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Employee dismissed for failing BAC tests

In a recent unfair dismissal decision, the Fair Work Commission (FWC) has supported an employer’s decision to dismiss an employee for breaching its drug and alcohol policy despite the employer failing to strictly enforce the policy.

In a recent unfair dismissal decision, the Fair Work Commission (FWC) has supported an employer’s decision to dismiss an employee for breaching its drug and alcohol policy despite the employer failing to strictly enforce the policy.

In Rushton v Giacci Bro Pty Ltd [2021] FWC 3634, the FWC heard that the employee was employed by Giacci Bro Pty Ltd (the Employer) as a truck driver but, at the time of his dismissal, he had been performing light duties as a result of a work-related injury.

The employee’s light duties included supervising “Shipping Campaigns” at a port in Western Australia, which involved driving to the port to supervise the change over from night to day shift for a week, facilitating breath tests for drivers with a hand-held breathalyser and attending to other matters at the port. Once that was completed, the employee would drive back from the port to Picton Yard to deliver paperwork and attend to other duties.

Whilst the employee was aware that the employer’s policy required him to complete a breath test before the start of each shift, the employee’s usual practice whilst on shipping campaigns was to complete his breath test on a wall-mounted breathalyser when he returned from the port to Picton Yard – some two hours after his shift had already started.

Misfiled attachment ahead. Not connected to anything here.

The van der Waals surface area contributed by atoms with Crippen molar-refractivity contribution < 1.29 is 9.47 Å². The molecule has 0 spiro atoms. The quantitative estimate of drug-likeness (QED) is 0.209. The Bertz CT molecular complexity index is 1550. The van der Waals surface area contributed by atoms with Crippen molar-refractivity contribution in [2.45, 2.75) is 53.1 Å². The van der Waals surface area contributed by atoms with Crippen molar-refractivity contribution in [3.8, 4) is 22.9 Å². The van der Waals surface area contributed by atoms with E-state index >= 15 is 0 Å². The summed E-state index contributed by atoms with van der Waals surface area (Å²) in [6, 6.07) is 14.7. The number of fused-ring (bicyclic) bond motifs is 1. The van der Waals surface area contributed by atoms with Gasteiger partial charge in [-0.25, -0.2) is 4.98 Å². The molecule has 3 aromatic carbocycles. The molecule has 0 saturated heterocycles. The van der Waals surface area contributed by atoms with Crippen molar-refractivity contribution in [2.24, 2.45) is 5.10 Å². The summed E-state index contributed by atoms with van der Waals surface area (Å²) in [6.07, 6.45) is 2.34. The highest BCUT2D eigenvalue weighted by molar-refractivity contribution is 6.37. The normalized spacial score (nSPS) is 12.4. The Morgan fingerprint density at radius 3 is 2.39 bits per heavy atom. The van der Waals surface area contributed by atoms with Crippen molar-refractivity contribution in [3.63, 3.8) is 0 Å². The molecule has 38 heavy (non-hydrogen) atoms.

The employee had also previously received a number of warnings and notifications for failing to complete breath tests prior to the commencement of his shift and for failing two BAC tests.

In December 2020, the employee attended for work at the port and then returned to Picton Yard in accordance with his usual practice. He undertook the breath test and returned a BAC reading of 0.013. The employee claimed that he had woken up that day with a dry throat and had consumed about ten lozenges to relieve his symptoms prior to the test and that the test result could have been reading his menthol levels rather than alcohol levels.

The Employer gave evidence that, after the first BAC test, the employee told the Logistics Supervisor that he had drunk four bourbons after work the previous night and had gone to bed early to sleep it off. According to the supervisor, the employee had mentioned that he had been taking lozenges and had some left over but was unable to produce the remaining lozenges when asked to do so. The employee denied ever saying this to the supervisor.

In accordance with the Employer’s policy, the employee took another BAC test twenty minutes later and returned a BAC reading of 0.008. The employee later claimed that he had smoked a cigarette in that intervening period and that this may have affected the result as it was not in accordance with the breathalyser manufacturer’s guidelines.

The employee was called into a disciplinary meeting with a number of managers the next day to discuss his failed BAC tests as well as his failure to comply with the Employer’s policy which required him to complete a breath test prior to the commencement of his shift.

One of the managers present at the meeting subsequently gave evidence that, during the disciplinary meeting, the employee had again admitted to drinking after work but that the test was reading the menthol from the lozenges rather than the alcohol. The employee denied ever admitting to drinking alcohol the previous night.